Her life and work exemplify a region of artists who succeed despite what we lack
Atlantic Canada is a very tough place to be an artist. Its market is small, its many galleries and museums woefully underfunded. The centres of art-world energy and activity are far away from our shores.
Despite those realties, this region continues to produce artists of national and international calibre. In the arts, as in so many other areas of activity, Atlantic Canadians prove to be stubborn and resilient. We keep at it despite lack of attention, lack of respect, lack of funding – in fact, a lack of just about everything that is taken for granted in places with more established and valued art scenes. Artists keep going, keep making, and keep persevering in the face of all the “despites.”
Where we may be getting better is in acknowledging the careers of some of these artists, in looking at how they fit into the regional cultural ecosystem, not as art stars manqué, but as vital and vibrant parts of local cultures, as builders of communities as much as makers of objects. Every community in our region has such people, who with varying degrees of public recognition have made careers and furthered the arts in places that may have had little or no exposure to creative endeavours without their labour. One such builder was Lucy Jarvis, whose life and career is celebrated in Fredericton author and curator Roslyn Rosenfeld’s fine new book, Lucy Jarvis: Even Stones Have Life.
It’s been 30 years since Lucy Jarvis died in Yarmouth at the age of 85, and a look at her life and career is long overdue. It’s not that Lucy Jarvis was an artist who was head and shoulders above everyone else, a Maritime Emily Carr who was ignored by the art establishment until the intrinsic merits of her work were recognized (though, interestingly, Jarvis and Carr do share much of the same history, of being ignored by the establishment, of being considered eccentric, of seeking, not always successfully, artistic peers – it is, sadly, a history endemic to many women in the arts in Canada between the war years). No, as Rosenfeld’s meticulously detailed book makes clear, Jarvis was a good artist, and an important one, but she made decisions throughout her life that sent her career in certain directions, and usually away from any chance of traditional success. Perhaps her most important such decision, and certainly the most influential on both her own life as a painter and the artistic community of Atlantic Canada, was to start, with Pegi Nicol McLeod, an art centre at the University of New Brunswick in 1941.
Rosenfeld relates the history of what is now the UNB Art Centre with thoroughness and objectivity, bringing to light many aspects of the way that this centre, which was the first art gallery in Fredericton (predating the Beaverbrook Art Gallery by almost two decades), became a central hub for artists across New Brunswick and the region. Jarvis’s boundless energy, generosity of spirit and persistence in the face of adversity (then, as now, the arts are never first in line for institutional funding or support), comes off the pages in Rosenfeld’s book, augmented by many interviews with former students and colleagues, as well as Jarvis’s own letters. The letters – to other artists, to her nephews, to friends, and, most of all, to her life-long friend and companion, fellow artist Helen Weld – positively sing with enthusiasm and grace, and their judicious use by Rosenfeld is one of the highpoints of the book.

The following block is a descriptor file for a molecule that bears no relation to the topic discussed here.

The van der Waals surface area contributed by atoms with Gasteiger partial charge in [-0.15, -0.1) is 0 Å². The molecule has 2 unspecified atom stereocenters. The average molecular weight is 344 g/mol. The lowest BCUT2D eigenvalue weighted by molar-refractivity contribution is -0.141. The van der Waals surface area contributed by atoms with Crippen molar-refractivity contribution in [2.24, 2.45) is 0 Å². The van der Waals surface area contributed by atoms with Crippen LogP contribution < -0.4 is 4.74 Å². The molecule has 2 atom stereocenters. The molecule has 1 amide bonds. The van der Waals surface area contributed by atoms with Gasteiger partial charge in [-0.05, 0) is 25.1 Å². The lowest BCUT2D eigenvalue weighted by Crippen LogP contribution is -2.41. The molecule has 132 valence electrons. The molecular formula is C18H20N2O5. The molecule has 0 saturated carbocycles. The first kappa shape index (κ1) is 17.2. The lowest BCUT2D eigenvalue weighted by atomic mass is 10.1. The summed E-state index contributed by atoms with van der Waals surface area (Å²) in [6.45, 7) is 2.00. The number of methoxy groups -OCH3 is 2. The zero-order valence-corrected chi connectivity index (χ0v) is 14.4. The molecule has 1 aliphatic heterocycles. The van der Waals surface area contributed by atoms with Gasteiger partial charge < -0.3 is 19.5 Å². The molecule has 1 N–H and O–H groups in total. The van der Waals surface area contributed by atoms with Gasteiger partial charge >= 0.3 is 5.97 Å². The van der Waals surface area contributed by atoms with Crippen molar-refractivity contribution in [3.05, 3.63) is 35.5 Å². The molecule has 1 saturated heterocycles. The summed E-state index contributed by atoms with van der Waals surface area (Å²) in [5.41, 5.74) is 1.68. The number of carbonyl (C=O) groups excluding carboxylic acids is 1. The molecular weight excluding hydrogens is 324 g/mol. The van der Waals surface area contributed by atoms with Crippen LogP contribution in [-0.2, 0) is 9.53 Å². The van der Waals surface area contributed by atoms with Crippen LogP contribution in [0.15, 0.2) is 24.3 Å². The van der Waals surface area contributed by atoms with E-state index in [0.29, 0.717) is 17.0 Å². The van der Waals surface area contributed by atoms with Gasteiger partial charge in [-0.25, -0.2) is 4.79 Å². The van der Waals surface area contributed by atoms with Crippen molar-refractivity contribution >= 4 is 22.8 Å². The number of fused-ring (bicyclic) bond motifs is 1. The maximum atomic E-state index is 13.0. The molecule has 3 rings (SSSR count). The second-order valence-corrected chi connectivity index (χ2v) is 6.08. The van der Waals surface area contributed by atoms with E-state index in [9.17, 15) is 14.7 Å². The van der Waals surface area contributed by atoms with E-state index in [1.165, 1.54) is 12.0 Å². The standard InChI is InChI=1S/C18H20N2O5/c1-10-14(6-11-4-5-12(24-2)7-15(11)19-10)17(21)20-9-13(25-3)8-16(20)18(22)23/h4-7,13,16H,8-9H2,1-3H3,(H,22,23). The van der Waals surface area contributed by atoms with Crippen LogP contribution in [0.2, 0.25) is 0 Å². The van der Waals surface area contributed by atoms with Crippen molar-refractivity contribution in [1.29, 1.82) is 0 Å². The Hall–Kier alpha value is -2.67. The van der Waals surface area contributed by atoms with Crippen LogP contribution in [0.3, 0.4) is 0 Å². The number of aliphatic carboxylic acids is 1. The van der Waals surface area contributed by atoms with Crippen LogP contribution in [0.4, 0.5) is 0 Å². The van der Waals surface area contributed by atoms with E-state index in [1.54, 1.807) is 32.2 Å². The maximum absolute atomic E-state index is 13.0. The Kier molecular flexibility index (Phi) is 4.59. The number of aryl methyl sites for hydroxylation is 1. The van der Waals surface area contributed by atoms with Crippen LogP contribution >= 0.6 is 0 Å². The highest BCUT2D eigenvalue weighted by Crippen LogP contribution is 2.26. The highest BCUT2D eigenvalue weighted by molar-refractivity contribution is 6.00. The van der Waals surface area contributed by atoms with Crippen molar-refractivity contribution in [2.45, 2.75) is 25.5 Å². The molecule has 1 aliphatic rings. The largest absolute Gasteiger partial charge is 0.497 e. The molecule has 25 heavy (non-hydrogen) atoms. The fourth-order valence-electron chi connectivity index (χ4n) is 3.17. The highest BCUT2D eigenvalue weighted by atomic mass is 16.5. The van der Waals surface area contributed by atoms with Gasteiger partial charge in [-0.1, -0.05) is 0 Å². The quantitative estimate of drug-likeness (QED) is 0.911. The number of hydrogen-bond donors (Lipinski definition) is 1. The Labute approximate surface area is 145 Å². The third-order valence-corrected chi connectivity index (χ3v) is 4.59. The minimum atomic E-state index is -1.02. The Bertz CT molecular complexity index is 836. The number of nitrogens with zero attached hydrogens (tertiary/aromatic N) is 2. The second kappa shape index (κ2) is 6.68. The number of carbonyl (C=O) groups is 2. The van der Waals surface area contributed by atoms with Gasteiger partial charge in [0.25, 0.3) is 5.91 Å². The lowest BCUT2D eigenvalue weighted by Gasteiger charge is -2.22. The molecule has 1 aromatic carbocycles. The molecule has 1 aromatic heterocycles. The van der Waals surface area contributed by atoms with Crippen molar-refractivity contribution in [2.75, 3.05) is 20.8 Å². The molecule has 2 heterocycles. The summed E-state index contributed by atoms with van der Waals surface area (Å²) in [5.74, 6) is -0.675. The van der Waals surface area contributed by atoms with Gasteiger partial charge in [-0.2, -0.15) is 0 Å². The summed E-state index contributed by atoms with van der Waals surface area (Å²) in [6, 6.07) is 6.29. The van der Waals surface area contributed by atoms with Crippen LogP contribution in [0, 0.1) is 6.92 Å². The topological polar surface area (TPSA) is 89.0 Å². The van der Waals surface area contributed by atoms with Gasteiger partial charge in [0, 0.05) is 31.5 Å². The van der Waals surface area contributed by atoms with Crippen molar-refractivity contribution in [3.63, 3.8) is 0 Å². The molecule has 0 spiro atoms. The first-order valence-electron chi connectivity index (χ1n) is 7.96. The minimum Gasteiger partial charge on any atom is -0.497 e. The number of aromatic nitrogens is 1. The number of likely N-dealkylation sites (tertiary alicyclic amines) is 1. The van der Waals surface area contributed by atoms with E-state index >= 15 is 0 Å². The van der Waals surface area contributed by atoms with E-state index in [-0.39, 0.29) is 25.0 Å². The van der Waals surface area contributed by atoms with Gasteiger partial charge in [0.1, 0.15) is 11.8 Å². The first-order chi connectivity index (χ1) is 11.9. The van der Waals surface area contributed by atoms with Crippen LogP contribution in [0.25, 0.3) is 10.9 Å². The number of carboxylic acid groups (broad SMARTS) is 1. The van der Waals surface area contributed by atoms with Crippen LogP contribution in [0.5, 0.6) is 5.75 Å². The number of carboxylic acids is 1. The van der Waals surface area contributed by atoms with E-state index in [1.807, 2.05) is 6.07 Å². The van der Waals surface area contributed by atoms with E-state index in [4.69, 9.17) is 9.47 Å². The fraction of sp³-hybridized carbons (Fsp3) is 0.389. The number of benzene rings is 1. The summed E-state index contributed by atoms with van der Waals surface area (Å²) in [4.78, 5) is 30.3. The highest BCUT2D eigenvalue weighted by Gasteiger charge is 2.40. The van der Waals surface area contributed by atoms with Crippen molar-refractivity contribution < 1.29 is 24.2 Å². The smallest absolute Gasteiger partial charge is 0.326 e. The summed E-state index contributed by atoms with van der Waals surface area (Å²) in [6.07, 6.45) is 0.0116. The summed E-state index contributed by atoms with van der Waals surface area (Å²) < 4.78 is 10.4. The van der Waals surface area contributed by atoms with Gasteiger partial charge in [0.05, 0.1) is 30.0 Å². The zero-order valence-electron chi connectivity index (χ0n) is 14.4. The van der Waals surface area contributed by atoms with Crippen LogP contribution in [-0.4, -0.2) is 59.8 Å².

Lucy Jarvis ran the Observatory Art Centre, soon to be renamed the UNB Art Centre, for 20 years, retiring at 64 to return to a full-time pursuit of painting. It is these last twenty years of her life that come across the strongest in the book, no doubt a result of the vast amount of research Rosenfeld did on the exhibitions that accompanied this publication, in particular a show of Jarvis’s late paintings and drawings, also called Even Stones Have Life.
Jarvis spent the majority of her summers from the 1930s on in Yarmouth County, eventually settling full-time in a small studio in Pembroke Bar, south of the town of Yarmouth. Her friend Helen Weld eventually joined her there and the two artists became well-regarded pillars of the small Yarmouth-area arts community. Rosenfeld ably details the community life of “the Bar,” and the vibrant arts scene that grew up with and around Jarvis.
One area that remains somewhat opaque, however, is the relationship between Jarvis and Weld, who lived together at the studio in Pembroke Dyke from 1970, after decades of spending summers and trips together. There has often been speculation about the nature of the relationship between the two artists, who are still often referred to in Yarmouth as “the girls,” but as Rosenfeld is careful to point out, no evidence suggests anything other than a friendship, though one of deep mutual love and respect. In the end, whatever their relationship, it remains their own.
Rosenfeld’s analysis of Jarvis’s paintings is neatly balanced with the biographical details of the artist’s life. The particular context of the art world in the Maritimes, such as it was in each decade from the 1940s and 1950s, is fascinating and provides a useful picture of the challenges, drawbacks and rewards of pursuing an art career in a remote region. The portrayal of Jarvis’s life in “retirement” is rich and layered, ably depicting the struggles of any artist to remain true to their vision, to grow and push their skills, their ideas and their comfort-level with their art.
Jarvis’s willingness to push her art, to seek out new experiences and challenges even well into her 80s, is inspirational. Her full-hearted embrace of life, and of its often stony paths, is perhaps the thing one takes away most clearly. Getting to know Lucy Jarvis is getting to know Atlantic Canada, and is well worth the journey.